FORT BRAGG, N.C. -- The Army Chief of Staff met with U.S. Army Special Operations Command and XVIII Airborne Corps leaders, Soldiers and family members during a short visit to the post April 20 and 21.

Gen. George W. Casey Jr. addressed the USASOC commander's conference Tuesday evening before spending Wednesday morning touring the post and visiting Corps units.

Casey viewed progress at the future home of U.S. Army Forces Command and drove by one of the posts new leased housing developments. During a press briefing later in the day Casey discussed the positive impact the arrival of FORSCOM headquarters will have on both the post and the community.

Casey travelled to XVIII Airborne Corps headquarters for an update on issues concerning the Corps from Lt. Gen. Frank Helmick, XVIII Airborne Corps commander and took time to recognize Fort Bragg's Soldier and NCO of the Year candidates.

Helmick accompanied Casey during his visit to the corps, including a stop at the Watters Center for a family forum with about 100 family members from the 82nd Airborne Division headquarters, the division's 1st and 4th Brigade Combat Teams, the 82nd Combat Aviation Brigade, 16th Military Police Brigade and 82nd Sustainment Brigade.

Family members from the 18th Fires Brigade, 20th Engineer Brigade and 525th Battlefield Surveillance Brigade rounded out the list of attendees.

Casey spoke to the group, which was made up mostly of Army wives, about the Army's budget and how it affects them, dwell time after their spouses return from deployments and the Army's future.

He said the Army is continuing to focus on taking care of its Soldiers and their families.

"Our budget for the session is $245 billion, just by way of perspective, our budget in 2001 was $75 billion," Casey explained to the spouses. "So Congress and the American people are making sure that we have the resources to do what we need to do."

He said it's important for Army leadership to become more proficient on how to distribute the funds.

"I know one of the thing folks worry about is if we're going to forget about the families soon as the demand goes down," he said. "I can tell you, as long as I'm around, that's not going to happen."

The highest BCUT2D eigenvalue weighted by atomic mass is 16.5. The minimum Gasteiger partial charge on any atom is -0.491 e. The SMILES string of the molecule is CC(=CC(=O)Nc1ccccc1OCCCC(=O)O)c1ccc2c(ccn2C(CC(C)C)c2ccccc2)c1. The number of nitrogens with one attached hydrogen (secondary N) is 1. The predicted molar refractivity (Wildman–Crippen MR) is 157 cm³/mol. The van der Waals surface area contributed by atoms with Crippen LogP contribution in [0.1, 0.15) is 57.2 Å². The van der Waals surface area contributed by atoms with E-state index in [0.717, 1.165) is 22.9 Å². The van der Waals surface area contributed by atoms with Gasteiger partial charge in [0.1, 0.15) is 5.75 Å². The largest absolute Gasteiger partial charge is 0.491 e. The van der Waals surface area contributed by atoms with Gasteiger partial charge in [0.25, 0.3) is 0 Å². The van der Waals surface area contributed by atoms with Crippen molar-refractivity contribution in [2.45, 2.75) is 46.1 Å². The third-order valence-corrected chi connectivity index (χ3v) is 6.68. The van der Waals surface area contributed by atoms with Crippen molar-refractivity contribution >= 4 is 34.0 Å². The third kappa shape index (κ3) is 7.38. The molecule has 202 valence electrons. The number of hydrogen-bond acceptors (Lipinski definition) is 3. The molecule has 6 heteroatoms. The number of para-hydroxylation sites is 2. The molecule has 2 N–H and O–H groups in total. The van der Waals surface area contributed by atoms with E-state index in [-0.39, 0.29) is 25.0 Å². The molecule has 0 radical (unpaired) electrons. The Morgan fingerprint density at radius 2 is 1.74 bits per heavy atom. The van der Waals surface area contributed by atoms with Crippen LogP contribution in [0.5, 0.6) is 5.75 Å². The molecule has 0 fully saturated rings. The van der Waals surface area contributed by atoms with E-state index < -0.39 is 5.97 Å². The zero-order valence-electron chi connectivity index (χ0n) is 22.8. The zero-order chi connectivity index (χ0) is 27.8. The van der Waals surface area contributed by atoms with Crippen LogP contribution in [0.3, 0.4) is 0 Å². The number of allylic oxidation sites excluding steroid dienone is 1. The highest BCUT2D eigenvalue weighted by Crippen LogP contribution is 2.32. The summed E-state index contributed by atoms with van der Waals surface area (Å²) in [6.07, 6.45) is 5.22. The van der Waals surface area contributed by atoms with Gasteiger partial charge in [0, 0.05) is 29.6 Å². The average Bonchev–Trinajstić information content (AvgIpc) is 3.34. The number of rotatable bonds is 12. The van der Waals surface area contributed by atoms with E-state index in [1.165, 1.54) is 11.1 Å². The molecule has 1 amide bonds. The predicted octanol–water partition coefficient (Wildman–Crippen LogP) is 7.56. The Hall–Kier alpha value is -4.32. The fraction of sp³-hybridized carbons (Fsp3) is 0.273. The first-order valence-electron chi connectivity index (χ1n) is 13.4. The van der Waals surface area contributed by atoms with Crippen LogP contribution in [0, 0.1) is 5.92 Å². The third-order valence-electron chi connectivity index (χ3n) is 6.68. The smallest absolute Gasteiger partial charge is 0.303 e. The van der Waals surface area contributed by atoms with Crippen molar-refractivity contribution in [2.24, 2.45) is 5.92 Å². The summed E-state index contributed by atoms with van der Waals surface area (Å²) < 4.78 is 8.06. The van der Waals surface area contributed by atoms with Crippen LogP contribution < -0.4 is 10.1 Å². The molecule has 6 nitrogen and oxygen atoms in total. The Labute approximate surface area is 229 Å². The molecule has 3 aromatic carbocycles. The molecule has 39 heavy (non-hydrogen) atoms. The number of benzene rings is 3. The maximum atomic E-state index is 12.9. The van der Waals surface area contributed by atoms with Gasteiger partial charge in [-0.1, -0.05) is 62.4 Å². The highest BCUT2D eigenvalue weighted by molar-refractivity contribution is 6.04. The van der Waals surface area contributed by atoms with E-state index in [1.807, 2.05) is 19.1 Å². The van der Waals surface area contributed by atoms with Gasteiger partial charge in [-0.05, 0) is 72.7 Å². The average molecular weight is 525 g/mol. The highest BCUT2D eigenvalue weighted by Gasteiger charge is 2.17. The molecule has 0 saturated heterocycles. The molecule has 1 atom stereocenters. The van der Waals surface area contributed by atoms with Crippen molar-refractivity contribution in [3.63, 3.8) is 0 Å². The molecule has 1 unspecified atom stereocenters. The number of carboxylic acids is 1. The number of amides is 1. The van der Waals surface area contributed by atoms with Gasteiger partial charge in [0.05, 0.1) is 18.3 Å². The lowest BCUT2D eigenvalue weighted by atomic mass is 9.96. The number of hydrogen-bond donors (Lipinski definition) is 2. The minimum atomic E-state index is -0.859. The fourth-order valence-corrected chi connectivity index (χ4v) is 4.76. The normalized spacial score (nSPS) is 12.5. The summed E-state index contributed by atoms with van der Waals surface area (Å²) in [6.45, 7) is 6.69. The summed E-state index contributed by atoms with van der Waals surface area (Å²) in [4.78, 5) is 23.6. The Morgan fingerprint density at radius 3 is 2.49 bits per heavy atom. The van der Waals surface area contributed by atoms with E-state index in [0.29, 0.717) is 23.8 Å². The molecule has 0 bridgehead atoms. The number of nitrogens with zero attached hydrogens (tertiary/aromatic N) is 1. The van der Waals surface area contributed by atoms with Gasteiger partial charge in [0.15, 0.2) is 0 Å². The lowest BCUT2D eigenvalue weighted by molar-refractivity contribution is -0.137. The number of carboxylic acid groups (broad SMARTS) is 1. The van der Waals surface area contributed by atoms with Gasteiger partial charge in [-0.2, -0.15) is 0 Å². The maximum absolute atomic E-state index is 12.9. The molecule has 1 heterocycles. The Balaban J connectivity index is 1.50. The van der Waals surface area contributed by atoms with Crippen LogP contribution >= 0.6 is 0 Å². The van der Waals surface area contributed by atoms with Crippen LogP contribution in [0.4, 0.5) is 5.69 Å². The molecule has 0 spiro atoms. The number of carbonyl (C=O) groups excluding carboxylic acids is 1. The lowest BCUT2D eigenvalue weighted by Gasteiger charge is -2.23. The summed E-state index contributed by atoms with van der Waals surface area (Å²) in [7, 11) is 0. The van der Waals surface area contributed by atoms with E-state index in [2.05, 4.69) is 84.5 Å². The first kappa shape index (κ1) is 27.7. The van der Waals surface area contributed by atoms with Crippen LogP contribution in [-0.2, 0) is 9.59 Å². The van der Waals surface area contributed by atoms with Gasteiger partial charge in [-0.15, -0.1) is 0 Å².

He also addressed any concerns about Soldier deployments and their time spent with families between deployments, saying that every Soldier is entitled to a minimum of 12 months, regardless of whether they transfer to a different unit.

He said construction efforts, such as the construction of the U.S. Army Forces Command and U.S. Army Reserve Command Headquarters here, are not limited to Fort Bragg.

"You can't go on an Army installation without seeing that," Casey said, referring to the construction on Fort Bragg. "It affects 380,000 Soldiers ... As with everything else in the Army, it's all going to happen within the next 18 months."

Many of the spouses who attended the forum said they were thankful that he came and addressed their concerns.

"It was informative, a lot of good and a lot of hard questions were asked," Angela Hontz, wife of Sgt. 1st Class Donald Hontz, 82nd Airborne Division, said following the forum.

Others agreed.

"I thought it was great," explained Kimberly Power, one of the spouses in attendance. "I thought he answered all the questions and any question that I had was already asked by everyone else and answered by him."

To some first-timers, the event was a learning experience.

"It was the first opportunity I've had to come out to something like this, being fairly new to the military," explained family member Sara Tamski. "There were programs mentioned that I hadn't heard of before, so I found it very informative."

Casey concluded his visit by meeting with local media before boarding his aircraft at Pope Air Force base. Casey answered questions and discussed the important issues within the Fort Bragg community, summarizing his visit with Soldiers and Army spouses earlier that day.

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